From Derald Billings: I served in the Canal Zone, Republic of Panama in the Army 1959-60. While there I had the privilege (when duty permitted) to serve in the Panama Branch as a Sunday School, Primary, and Mutual teacher. We had several LDS servicemen who did the same thing, again when their service duties permitted.
We had quite a conglomerate in the Branch of nationalities and ethnic groups that met in a modern (for then) chapel which had been built and would hold about 250 people. As I remember, we had: Caucasian, Black, Castilian Spanish, Mexican, Panamanian, German, Portuguese and others that I cannot remember. English speaking was at a premium. Some how we were all able to communicate without getting lost.
The Branch President was a brother from the United States that was teaching in the University of Panama. I wish I could remember his name because he was a very dedicated man to the Gospel of Jesus Christ and loved dearly by his sheep. With the ragged attendance by the servicemen, because our duties came first, it is a wonder to consider the things he accomplished. We had, as I remember, at any one time, 40 to 50 in attendance. If everyone would have been able to attend at the same time, I would estimate we would have had 150 or more.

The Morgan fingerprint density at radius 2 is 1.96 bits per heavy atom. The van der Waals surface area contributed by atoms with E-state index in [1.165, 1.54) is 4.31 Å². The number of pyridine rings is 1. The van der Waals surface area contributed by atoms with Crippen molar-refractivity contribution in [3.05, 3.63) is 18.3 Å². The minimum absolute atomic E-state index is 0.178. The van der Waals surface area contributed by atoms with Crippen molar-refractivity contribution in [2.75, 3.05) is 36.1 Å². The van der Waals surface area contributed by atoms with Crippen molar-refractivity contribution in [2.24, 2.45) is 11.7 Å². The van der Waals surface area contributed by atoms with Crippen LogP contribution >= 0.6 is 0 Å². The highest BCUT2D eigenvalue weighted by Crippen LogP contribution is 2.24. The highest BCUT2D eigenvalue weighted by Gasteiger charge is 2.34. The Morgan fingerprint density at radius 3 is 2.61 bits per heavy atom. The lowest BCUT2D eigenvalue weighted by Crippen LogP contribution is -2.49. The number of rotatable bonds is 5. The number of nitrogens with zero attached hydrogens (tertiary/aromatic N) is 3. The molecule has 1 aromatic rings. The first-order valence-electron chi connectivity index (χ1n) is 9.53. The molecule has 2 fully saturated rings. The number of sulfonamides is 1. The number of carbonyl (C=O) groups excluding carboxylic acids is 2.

Never, even on my mission, had I had the privilege to be among more faithful and deserving Saints than the wonderful Panamanians I had the privilege of helping teach. The children were joys to be among and they would exhibit their love constantly. Even in their ragged English or my VERY ragged Spanish, we were able to communicate our love of the Gospel and for each other. The Branch was a haven from the outside world until the uprising of Fidel Castro made attending untenable. It was with real sorrow that I had to forgo attending the Branch on Sundays and Tuesdays (for Mutual) because of the terrorism of communism, and an edict from Command putting Panama off limits to servicemen.z